A privileged witness to that event was the author of the Fourth Gospel, John, the only one of the Apostles to remain at Golgotha with the Mother of Jesus and the other women. Mary’s motherhood, which began with her fiat in Nazareth, is fulfilled at the foot of the Cross. Although it is true – as Saint Anselm says – that “from the moment of her fiat Mary began to carry all of us in her womb”, the maternal vocation and mission of the Virgin towards those who believe in Christ actually began when Jesus said to her: “Woman, behold your son!” (Jn 19:26). Looking down from the Cross at his Mother and the beloved disciple by her side, the dying Christ recognized the firstfruits of the family which he had come to form in the world, the beginning of the Church and the new humanity. For this reason, he addressed Mary as “Woman”, not as “Mother”, the term which he was to use in entrusting her to his disciple: “Behold your Mother!” (Jn 19:27). The Son of God thus fulfilled his mission: born of the Virgin in order to share our human condition in everything but sin, at his return to the Father he left behind in the world the sacrament of the unity of the human race (cf. Lumen Gentium, 1): the family “brought into unity from the unity of the Father and the Son and the Holy Spirit” (Saint Cyprian, De Orat. Dom., 23: PL 4, 536), at whose heart is this new bond between the Mother and the disciple. Mary’s divine motherhood and her ecclesial motherhood are thus inseparably united.

[...] The text also contains the expression that I have chosen as the motto for my Apostolic Journey: “He, Christ, is our peace” (Eph 2:14). Inspired by the Holy Spirit, Paul tells us that Jesus Christ has not only brought us peace, but that he is our peace. And he justifies this statement by referring to the mystery of the Cross: by shedding “his blood”, by offering in sacrifice “his flesh”, Jesus destroyed hostility “in himself” and created “in himself one new man in place of the two” (Eph 2:14-16). The Apostle explains how, in a truly unforeseen way, messianic peace has now come about in Christ’s own person and his saving mystery. He explains it by writing, during his imprisonment, to the Christian community which lived here, in Ephesus: “to the saints who are in Ephesus and are faithful in Christ Jesus” (Eph 1:1), as he says in the salutation of the Letter. The Apostle wishes them “grace and peace from God our Father and the Lord Jesus Christ” (Eph 1:2). Grace is the power that transforms man and the world; peace is the mature fruit of this transformation. Christ is grace; Christ is peace. Paul knows that he has been sent to proclaim a “mystery”, a divine plan that only in the fullness of time has been carried out and revealed in Christ: namely, that “the Gentiles have become fellow heirs, members of the same body, and sharers in the promise in Christ Jesus through the Gospel” (Eph 3:6). This mystery is accomplished, in salvation history, in the Church, the new People in which, now that the old dividing wall has been broken down, Jews and pagans find themselves united. [...]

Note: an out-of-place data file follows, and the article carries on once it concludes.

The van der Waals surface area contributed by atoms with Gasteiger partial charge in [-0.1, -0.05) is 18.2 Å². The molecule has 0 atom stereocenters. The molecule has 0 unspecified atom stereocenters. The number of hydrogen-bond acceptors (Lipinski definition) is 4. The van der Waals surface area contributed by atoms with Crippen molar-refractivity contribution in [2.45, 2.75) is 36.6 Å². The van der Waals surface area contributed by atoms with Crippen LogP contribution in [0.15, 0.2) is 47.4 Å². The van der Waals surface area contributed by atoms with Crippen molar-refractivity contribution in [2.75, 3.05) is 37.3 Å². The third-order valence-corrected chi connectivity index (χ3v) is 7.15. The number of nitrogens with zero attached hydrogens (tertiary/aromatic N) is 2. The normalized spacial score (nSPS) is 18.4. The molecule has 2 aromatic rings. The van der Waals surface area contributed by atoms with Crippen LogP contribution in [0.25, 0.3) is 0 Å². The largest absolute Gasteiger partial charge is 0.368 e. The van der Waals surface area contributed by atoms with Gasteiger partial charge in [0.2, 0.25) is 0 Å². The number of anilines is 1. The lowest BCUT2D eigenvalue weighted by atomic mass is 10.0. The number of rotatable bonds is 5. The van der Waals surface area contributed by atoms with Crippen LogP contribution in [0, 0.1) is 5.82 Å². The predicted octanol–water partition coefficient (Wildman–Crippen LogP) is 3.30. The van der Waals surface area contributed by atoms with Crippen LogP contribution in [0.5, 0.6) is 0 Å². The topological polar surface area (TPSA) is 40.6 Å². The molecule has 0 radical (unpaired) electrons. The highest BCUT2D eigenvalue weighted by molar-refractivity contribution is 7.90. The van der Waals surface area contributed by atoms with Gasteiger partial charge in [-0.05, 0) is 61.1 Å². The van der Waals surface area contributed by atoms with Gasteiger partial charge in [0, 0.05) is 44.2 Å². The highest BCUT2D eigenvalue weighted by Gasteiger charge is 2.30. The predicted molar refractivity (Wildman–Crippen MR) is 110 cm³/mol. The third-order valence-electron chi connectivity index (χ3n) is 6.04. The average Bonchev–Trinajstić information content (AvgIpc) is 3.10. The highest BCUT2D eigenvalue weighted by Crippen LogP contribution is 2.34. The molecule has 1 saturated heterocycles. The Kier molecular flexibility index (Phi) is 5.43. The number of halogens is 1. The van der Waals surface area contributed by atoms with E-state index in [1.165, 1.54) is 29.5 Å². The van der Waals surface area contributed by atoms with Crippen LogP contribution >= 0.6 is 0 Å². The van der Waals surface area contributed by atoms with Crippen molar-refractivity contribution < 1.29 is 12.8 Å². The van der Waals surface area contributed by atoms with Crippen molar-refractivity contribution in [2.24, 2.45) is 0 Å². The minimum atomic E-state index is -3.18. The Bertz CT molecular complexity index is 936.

[...] Strengthened by God’s word, from here in Ephesus, a city blessed by the presence of Mary Most Holy – who we know is loved and venerated also by Muslims – let us lift up to the Lord a special prayer for peace between peoples. From this edge of the Anatolian peninsula, a natural bridge between continents, let us implore peace and reconciliation, above all for those dwelling in the Land called “Holy” and considered as such by Christians, Jews and Muslims alike: it is the land of Abraham, Isaac and Jacob, destined to be the home of a people that would become a blessing for all the nations (cf. Gen 12:1-3). [...]